Weekly Update
April 27 ~ May 2, 2020

Hello Members and Friends of 1st Presbyterian Church:

Some of the signs of spring are here, early spring flowers coming up, buds on some trees and people mowing lawn. Now if the weather would cooperate we could get out and soak up some of the sun.

Yesterday was the C.R.O.P. Walk which took a different form this year. I don’t have the results yet but I should have them by next week.

As you know the stay at home order has been extended to just before Memorial Day. I was hoping that we would be able to have services at the church before that but I doubt that will happen. We will record Sunday services and post them on YouTube. We don’t always record on the same day of the week because Jesse (the gal that does the recording) works a day job so we record late afternoons or perhaps on Saturday. The service will always be available by Sunday and possibly on Saturday.

Thank you for your continued support of our church through your prayers and your financial giving. Those gifts are truly appreciated. Have a good week, be safe and be well.

Pastor Lee


April 27 – National Prime Rib Day National Teach Children to Save Day

April 28 – National Blueberry Pie Day National Poetry Reading Day

April 29 – National Shrimp Scampi Day Dancers’ Day

April 30 – Anniversary of the debut of Bugs Bunny (1938)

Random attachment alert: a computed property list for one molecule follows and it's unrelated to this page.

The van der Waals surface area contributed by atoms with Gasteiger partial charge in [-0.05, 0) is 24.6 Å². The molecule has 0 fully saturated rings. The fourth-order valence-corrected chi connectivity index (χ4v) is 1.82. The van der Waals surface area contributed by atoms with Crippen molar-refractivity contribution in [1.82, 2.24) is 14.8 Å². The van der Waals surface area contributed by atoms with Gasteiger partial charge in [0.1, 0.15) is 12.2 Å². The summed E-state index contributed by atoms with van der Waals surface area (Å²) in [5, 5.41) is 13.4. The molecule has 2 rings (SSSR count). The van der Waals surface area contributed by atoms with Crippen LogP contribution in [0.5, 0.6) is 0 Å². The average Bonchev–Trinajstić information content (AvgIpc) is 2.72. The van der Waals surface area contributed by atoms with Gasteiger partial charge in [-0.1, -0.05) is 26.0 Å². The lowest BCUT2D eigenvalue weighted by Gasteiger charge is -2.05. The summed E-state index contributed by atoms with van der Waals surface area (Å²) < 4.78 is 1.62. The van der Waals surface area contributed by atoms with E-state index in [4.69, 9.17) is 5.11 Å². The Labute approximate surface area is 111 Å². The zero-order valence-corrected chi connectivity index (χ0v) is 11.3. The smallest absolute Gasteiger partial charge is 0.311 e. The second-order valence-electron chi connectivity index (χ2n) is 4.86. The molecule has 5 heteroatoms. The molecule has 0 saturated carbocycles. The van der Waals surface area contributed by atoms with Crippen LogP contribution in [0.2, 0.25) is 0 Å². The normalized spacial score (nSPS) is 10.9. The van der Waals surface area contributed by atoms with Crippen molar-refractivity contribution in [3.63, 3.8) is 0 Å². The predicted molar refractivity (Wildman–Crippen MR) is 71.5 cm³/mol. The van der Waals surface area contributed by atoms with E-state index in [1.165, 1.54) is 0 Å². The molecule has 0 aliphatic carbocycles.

Hairstylist Appreciation Day (I think we appreciate them more every day)


As a result of legislation passed by Congress in November 2004, America’s national tree is the oak. This designation is a result of a vote taken by the National Arbor Day Foundation on its website. The runner-up was the redwood, with dogwood, maple and pine rounding out the top five.


Indisposed: How da photographer wants you to stand.

Bernadette: What you call a woman throwing her bills in the fire.

Absentee: Missing golf accessory.

Bassoon: If I don’t catch a bassoon, I’ll never go fishing here again.

Aftermath: Period following Algebra

Bird watcher: Person who likes to watch fowl play.


An elderly woman had a window seat on a big 747 jetliner that had just taken off from New York and was headed for Rome. This was a trip that she had been scrimping and saving for for years. This trip would fulfill her dreams of traveling to Europe and visiting some exotic places that she had read about all her life. But since this was her first flight she was terrified! She kept saying to herself: O Lord, what am I doing up here? Even the stately presence of 4 bishops seated behind her didn’t help.

When the plane got to cruising altitude, with fear and trembling, she finally opened her eyes and peeped out the window just in time to see one of the plane’s 4 engines break loose from the wing and disappear into the clouds below. She began yelling “We’re going to die! We’re going to die.”

In the midst of her screaming the pilot came on the speaker system and said, “Please don’t be alarmed. We have lost one engine but we can easily get back to the airport and land safely.” The flight attendant also went to this woman and assured her that no one would die. Then to calm and reassure this woman the flight attendant said, “Please don’t worry my dear. God is with us. We may only have 3 engines, but look behind you. There are four bishops.”

To this the woman replied, “I’d rather have 4 engines and 3 bishops.”


And isn’t it true. In times of fear, in times of the unknown such as this COVID-19 we want something solid, something reliable, something we can trust to get us through that situation. Something we can hang onto.